3 of 3 thought this review was well written
The third album by a band is usually the defining moment; when the band’s sound was perfected. Number of the Beast
is considered a classic album of Heavy Metal’s long history, as are Master of Puppets
, Keeper of the Seven Keys Pt. 2
, and Follow the Reaper
in each of their respective subgenres. Albums like these are usually considered the high points of these bands, much like Primal Fear’s third LP, Nuclear Fire
. Though the band faltered with the release of Jaws of Death
, Primal Fear was sure to make this release their best. Taking the best moments of the self-titled CD and its follow-up, this is easily one of the best moments of Primal Fear’s years in business.
The songwriting is noticeably improved from the past two albums. Though song lengths usually stay around four minutes in duration, the band creates many Judas Priest-influenced Power Metal songs with many hooks and memorable melodies. The title song is just one example of the improved songwriting, where a catchy riff is found in just the first few seconds, and only becomes more and more memorable as it goes on. Other songs like “Angel in Black” and “Back From Hell“ all show the heights of each band member; with booming drums, powerful guitar playing, and a shrieking vocalist that just gets better as time goes on. Of course, the best thing about each of these songs is the memorable choruses, which Ralf Scheepers does not fail to deliver. Primal Fear has always had very strong choruses, (“Hatred in My Soul” and “Silver and Gold” are just two examples) and nearly every single song on this release has a dynamic, overblown, and infectious chorus that emanates of everything that makes Power Metal great. With all of these elements, these songs are very consistent and some of the absolute highlights of Primal Fear’s timeline, and these musicians have mastered all of what can be done in a four minute song…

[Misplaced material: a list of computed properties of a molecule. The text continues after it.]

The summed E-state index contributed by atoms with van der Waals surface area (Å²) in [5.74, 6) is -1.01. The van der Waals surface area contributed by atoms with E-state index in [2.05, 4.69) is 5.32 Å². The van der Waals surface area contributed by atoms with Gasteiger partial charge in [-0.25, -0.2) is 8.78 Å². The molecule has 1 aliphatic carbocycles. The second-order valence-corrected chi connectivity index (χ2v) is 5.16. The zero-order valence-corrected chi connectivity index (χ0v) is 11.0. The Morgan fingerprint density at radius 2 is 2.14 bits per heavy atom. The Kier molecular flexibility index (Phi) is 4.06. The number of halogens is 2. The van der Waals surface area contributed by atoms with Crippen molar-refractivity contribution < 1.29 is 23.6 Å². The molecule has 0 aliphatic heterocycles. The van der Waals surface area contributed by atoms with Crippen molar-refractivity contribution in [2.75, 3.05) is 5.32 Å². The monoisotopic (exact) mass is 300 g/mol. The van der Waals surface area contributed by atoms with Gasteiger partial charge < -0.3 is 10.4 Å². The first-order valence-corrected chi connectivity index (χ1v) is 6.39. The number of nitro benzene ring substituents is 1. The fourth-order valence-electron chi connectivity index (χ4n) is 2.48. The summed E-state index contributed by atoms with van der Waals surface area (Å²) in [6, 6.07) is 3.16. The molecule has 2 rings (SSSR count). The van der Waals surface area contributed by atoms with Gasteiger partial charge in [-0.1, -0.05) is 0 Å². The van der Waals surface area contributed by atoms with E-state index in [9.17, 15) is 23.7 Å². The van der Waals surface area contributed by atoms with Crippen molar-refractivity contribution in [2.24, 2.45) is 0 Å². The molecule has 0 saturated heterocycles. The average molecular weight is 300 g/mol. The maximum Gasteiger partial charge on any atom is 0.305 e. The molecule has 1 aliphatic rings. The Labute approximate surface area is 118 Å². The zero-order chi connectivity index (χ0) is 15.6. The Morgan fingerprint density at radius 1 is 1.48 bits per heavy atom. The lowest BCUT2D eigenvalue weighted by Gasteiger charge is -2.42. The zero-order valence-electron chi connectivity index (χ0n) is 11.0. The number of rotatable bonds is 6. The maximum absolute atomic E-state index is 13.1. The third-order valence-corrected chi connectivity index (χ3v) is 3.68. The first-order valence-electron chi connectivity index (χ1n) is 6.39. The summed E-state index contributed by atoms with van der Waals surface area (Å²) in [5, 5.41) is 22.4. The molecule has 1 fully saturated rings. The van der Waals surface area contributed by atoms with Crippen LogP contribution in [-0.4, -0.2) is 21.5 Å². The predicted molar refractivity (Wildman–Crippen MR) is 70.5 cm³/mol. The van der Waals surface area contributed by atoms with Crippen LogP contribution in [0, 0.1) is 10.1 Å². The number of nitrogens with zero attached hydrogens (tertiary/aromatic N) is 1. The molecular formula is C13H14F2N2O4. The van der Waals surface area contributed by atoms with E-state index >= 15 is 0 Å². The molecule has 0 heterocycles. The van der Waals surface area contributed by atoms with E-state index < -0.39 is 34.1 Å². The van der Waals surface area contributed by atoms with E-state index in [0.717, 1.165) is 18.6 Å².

…Though lengthening the songs would be nice. Songs like “Where Angels Die” and “Question of Honour” would be a substantial addition to Nuclear Fire’s
material, adding even more creativity to this release. Since all of the songs are around the same length and style, the album may get repetitive as it goes on. Coupled with the fact that the album contains twelve tracks, this issue would certainly stand out by the time you reach the album’s dénouement. Many listeners may begin to note similarities between these dozen tracks, like in the song “Living for Metal,” which is one of the very few instances of filler on this release. Thankfully, the songs with less-than-stellar writing are placed at the end of the album; doing little to worsen the album’s heights. As a result, those who wish to purchase this release should keep this in mind about the album’s end, as songs like “Living for Metal” are nothing in comparison to “Now or Never” and “Kiss of Death.”
Even then, it should go without saying that Primal Fear definitely delivered a highly enjoyable release. The song-writing, though staying safe, and each band member’s performances are completed excellently. Almost every song is a dynamic and creative experience, and deserves the attention of any fan of German Power Metal. This album is easily one of the best moments of Primal Fear’s long and hectic history, and deserves to be in your collection of Power Metal albums. Of course, with a name like Nuclear Fire
, bombastic, heavy, and energetic metal is the only possibly end result.